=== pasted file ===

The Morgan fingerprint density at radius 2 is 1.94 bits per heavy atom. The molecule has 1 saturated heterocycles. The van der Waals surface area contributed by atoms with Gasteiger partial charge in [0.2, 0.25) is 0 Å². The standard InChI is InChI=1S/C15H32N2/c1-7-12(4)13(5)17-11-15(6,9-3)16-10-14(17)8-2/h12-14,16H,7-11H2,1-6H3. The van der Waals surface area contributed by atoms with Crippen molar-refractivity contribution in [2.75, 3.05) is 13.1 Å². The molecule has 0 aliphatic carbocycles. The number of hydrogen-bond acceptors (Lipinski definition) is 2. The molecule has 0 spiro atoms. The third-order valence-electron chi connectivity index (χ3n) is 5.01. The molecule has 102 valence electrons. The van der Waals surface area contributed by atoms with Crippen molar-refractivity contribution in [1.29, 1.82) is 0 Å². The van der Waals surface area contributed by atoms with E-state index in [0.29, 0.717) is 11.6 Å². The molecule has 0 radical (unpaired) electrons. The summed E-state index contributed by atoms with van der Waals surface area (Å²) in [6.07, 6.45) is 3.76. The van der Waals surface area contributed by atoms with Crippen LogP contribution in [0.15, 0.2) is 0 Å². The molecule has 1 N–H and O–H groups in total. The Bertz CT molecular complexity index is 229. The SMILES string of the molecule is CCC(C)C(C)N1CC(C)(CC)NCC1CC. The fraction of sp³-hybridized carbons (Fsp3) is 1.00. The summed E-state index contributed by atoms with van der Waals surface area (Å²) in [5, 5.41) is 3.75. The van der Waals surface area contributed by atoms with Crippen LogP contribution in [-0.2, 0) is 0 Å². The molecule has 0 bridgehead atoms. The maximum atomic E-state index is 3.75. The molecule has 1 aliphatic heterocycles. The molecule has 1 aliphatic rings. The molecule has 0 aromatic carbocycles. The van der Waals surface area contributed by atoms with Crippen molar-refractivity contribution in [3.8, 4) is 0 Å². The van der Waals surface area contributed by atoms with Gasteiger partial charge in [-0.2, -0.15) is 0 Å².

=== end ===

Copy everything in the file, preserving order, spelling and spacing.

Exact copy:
The Morgan fingerprint density at radius 2 is 1.94 bits per heavy atom. The molecule has 1 saturated heterocycles. The van der Waals surface area contributed by atoms with Gasteiger partial charge in [0.2, 0.25) is 0 Å². The standard InChI is InChI=1S/C15H32N2/c1-7-12(4)13(5)17-11-15(6,9-3)16-10-14(17)8-2/h12-14,16H,7-11H2,1-6H3. The van der Waals surface area contributed by atoms with Crippen molar-refractivity contribution in [2.75, 3.05) is 13.1 Å². The molecule has 0 aliphatic carbocycles. The number of hydrogen-bond acceptors (Lipinski definition) is 2. The molecule has 0 spiro atoms. The third-order valence-electron chi connectivity index (χ3n) is 5.01. The molecule has 102 valence electrons. The van der Waals surface area contributed by atoms with Crippen molar-refractivity contribution in [1.29, 1.82) is 0 Å². The van der Waals surface area contributed by atoms with E-state index in [0.29, 0.717) is 11.6 Å². The molecule has 0 radical (unpaired) electrons. The summed E-state index contributed by atoms with van der Waals surface area (Å²) in [6.07, 6.45) is 3.76. The van der Waals surface area contributed by atoms with Crippen LogP contribution in [0.15, 0.2) is 0 Å². The molecule has 1 N–H and O–H groups in total. The Bertz CT molecular complexity index is 229. The SMILES string of the molecule is CCC(C)C(C)N1CC(C)(CC)NCC1CC. The fraction of sp³-hybridized carbons (Fsp3) is 1.00. The summed E-state index contributed by atoms with van der Waals surface area (Å²) in [5, 5.41) is 3.75. The van der Waals surface area contributed by atoms with Crippen LogP contribution in [-0.2, 0) is 0 Å². The molecule has 0 bridgehead atoms. The maximum atomic E-state index is 3.75. The molecule has 1 aliphatic heterocycles. The molecule has 1 aliphatic rings. The molecule has 0 aromatic carbocycles. The van der Waals surface area contributed by atoms with Crippen molar-refractivity contribution in [3.8, 4) is 0 Å². The van der Waals surface area contributed by atoms with Gasteiger partial charge in [-0.2, -0.15) is 0 Å².